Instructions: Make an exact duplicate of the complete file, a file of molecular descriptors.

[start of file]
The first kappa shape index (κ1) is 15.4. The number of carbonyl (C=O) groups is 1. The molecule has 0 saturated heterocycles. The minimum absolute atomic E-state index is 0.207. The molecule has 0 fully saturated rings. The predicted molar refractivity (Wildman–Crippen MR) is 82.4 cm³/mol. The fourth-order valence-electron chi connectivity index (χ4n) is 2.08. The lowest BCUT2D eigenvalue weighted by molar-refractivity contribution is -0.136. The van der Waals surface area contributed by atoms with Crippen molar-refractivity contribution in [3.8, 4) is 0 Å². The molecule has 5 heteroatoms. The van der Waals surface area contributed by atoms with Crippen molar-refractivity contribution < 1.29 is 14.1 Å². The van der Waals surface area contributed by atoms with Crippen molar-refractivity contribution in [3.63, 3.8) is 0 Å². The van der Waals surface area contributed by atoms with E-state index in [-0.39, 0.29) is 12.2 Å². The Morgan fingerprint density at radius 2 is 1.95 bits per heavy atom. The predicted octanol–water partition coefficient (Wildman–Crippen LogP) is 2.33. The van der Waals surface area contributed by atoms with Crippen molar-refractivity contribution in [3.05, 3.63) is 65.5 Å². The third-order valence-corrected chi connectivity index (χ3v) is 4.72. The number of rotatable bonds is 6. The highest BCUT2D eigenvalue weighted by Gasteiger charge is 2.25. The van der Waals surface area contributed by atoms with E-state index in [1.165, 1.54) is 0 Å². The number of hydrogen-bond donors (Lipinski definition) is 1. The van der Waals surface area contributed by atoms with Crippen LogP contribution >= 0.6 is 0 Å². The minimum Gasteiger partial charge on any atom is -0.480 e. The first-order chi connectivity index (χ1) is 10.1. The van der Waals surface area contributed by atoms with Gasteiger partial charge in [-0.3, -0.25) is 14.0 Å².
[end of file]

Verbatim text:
The first kappa shape index (κ1) is 15.4. The number of carbonyl (C=O) groups is 1. The molecule has 0 saturated heterocycles. The minimum absolute atomic E-state index is 0.207. The molecule has 0 fully saturated rings. The predicted molar refractivity (Wildman–Crippen MR) is 82.4 cm³/mol. The fourth-order valence-electron chi connectivity index (χ4n) is 2.08. The lowest BCUT2D eigenvalue weighted by molar-refractivity contribution is -0.136. The van der Waals surface area contributed by atoms with Crippen molar-refractivity contribution in [3.8, 4) is 0 Å². The molecule has 5 heteroatoms. The van der Waals surface area contributed by atoms with Crippen molar-refractivity contribution < 1.29 is 14.1 Å². The van der Waals surface area contributed by atoms with Crippen molar-refractivity contribution in [3.63, 3.8) is 0 Å². The van der Waals surface area contributed by atoms with E-state index in [-0.39, 0.29) is 12.2 Å². The Morgan fingerprint density at radius 2 is 1.95 bits per heavy atom. The predicted octanol–water partition coefficient (Wildman–Crippen LogP) is 2.33. The van der Waals surface area contributed by atoms with Crippen molar-refractivity contribution in [3.05, 3.63) is 65.5 Å². The third-order valence-corrected chi connectivity index (χ3v) is 4.72. The number of rotatable bonds is 6. The highest BCUT2D eigenvalue weighted by Gasteiger charge is 2.25. The van der Waals surface area contributed by atoms with E-state index in [1.165, 1.54) is 0 Å². The number of hydrogen-bond donors (Lipinski definition) is 1. The van der Waals surface area contributed by atoms with Crippen LogP contribution >= 0.6 is 0 Å². The minimum Gasteiger partial charge on any atom is -0.480 e. The first-order chi connectivity index (χ1) is 10.1. The van der Waals surface area contributed by atoms with Gasteiger partial charge in [-0.3, -0.25) is 14.0 Å².